People can often be delighted one minute and dissatisfied the next. That fact hit me square between the eyes this past weekend when I set out to do yard work. I admit I was not looking forward to the usual heat and humidity of summer, but much to my surprise, the day had unseasonably lower temperatures and low humidity. There was a gentle breeze and some scattered clouds to keep the sun and heat at bay, all of which made working outdoors inviting. The weather that day was an unexpected blessing, and one that I was most thankful for until it came time to sweep my driveway.
The gentle breeze seemed more like hurricane-force winds because as I swept the driveway in one direction, the wind blew the grass the opposite way, and I thought to myself, “Does it have to be so windy!” In that instant, I felt convicted because I had enjoyed the comforting breeze throughout the day only to dislike it now when it made sweeping more difficult. How petty of a complaint, and you know, I suspect we do it more often than we realize. Have you ever experienced a similar moment? My experience reminded me of the Israelites after God delivered them from Pharaoh’s hands and how they, too, quickly became discontent amid one blessing after another.
Scripture records that the Israelites became discontent some 2-months after God delivered them from Pharaoh’s grasp and led them out of Egypt. The Bible says, “they grumbled against Moses,” saying, “If only we had died by the Lord’s hand in Egypt! There we sat around pots of meat and ate all the food we wanted, but you have brought us out into this desert to starve this entire assembly to death” (Exo. 16:3/NIV) Only 2-months earlier when the people rejoiced in their freedom from slavery only to now prefer having died in Egypt with a full stomach. In other words, they were happy in their blessing one minute and discontent the next; sound familiar?
“Then the Lord said to Moses, “I will rain down bread from heaven for you. The people are to go out each day and gather enough for that day.”Exodus 16:4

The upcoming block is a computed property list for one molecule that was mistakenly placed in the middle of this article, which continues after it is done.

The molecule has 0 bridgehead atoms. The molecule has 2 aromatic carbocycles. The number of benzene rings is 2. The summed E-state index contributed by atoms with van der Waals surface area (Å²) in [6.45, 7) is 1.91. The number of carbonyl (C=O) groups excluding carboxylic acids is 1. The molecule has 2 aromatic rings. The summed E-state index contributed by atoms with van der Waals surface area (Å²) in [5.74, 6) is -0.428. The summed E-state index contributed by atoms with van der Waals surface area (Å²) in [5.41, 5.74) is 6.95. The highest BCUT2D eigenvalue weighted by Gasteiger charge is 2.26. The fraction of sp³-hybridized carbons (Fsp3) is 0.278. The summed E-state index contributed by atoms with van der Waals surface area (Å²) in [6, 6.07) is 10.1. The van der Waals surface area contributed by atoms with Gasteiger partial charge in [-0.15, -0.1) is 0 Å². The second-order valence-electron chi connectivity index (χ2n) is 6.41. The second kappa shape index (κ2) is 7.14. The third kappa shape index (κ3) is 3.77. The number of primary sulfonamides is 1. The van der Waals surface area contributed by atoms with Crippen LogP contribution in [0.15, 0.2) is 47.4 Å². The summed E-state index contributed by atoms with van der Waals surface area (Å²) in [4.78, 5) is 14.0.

Despite their lack of appreciation and disgruntle attitude, The Lord answered their plea and blessed them by causing the bread to fall from heaven. Families were only to gather enough bread for a single day, echoed by the eloquent words of Jesus in the Lord’s Prayer, “Give us this day our daily bread” (Matt. 6:11). The Lord not only provided the people with bread by morning, but He also provided them with Quail in the evening. Then it came about that the people complained of thirst to Moses, who, by faith, turn to God for the answer, which God provided by making water to spring forth from a rock. Again the people were happy in their blessing one minute and discontent the next.
A good brother in Christ once shared with me an experience that he had when his keys got stuck in the door jam of his car. Try as he may, the keys would not dislodge, and, at that moment, he became frustrated and angered. But then he said he heard the words “Got ya!” clearly in his mind as though Satan himself had said it, and he felt conviction come over him. God clearly warns us about how sin crouches at our door, waiting with a desire to master over us (Gen. 4:7). It begins small, like complaining about the weather, allowing our temper to get the best of us, or whatever stumbling block Satan throws in our path, sin is crouching at our door!
In his letter to the church at Philippi, Apostle Paul shared some beautiful words of encouragement based on his life’s experiences. He was the greatest evangelist of his time, and his missionary travels helped spread the gospel throughout the northern Mediterranean as far as Sicily and Rome. Paul, a man who often found himself at the end of a whip, jailed frequently, stoned to be left for dead, and much more, all for his faith, wrote:
“I have learned to be content in whatever circumstances I am. I know how to get along with humble means, and I also know how to live in prosperity; in any and every circumstance I have learned the secret of being filled and going hungry, both of having abundance and suffering need. I can do all things through Him who strengthens me.”Philippians 4:11-13
I like the fact that Paul says he “learned” to be content, which tells me that even the great Apostle Paul had to learn and grow in his walk with the Lord just as we do today. Paul learned to be content and not rely on his ability; instead, he learned to be content knowing that the Lord was with him and was his strength in whatever circumstance he faced; hence his words, “I can do all things through Him who strengthens me.”
In the fast-paced, complex world in which we live today, to be content in all things may appear to be a bridge too far, but we serve an awesome God, the same God who walked with Paul is the same God who walks with and strengthens us day-by-day, hour-by-hour, and minute-by-minute. It is about growing in our faith, clinging to our hope, and loving God with all of our heart, soul, mind, and strength; and loving our neighbors as ourselves. In love, for God Himself is love, we find contentment in all things.
Unless otherwise noted, all Scripture is taken from the New American Standard Bible®, Copyright © 1960, 1962, 1963, 1968, 1971, 1972, 1973, 1975, 1977, 1995 by The Lockman Foundation. Used by permission.
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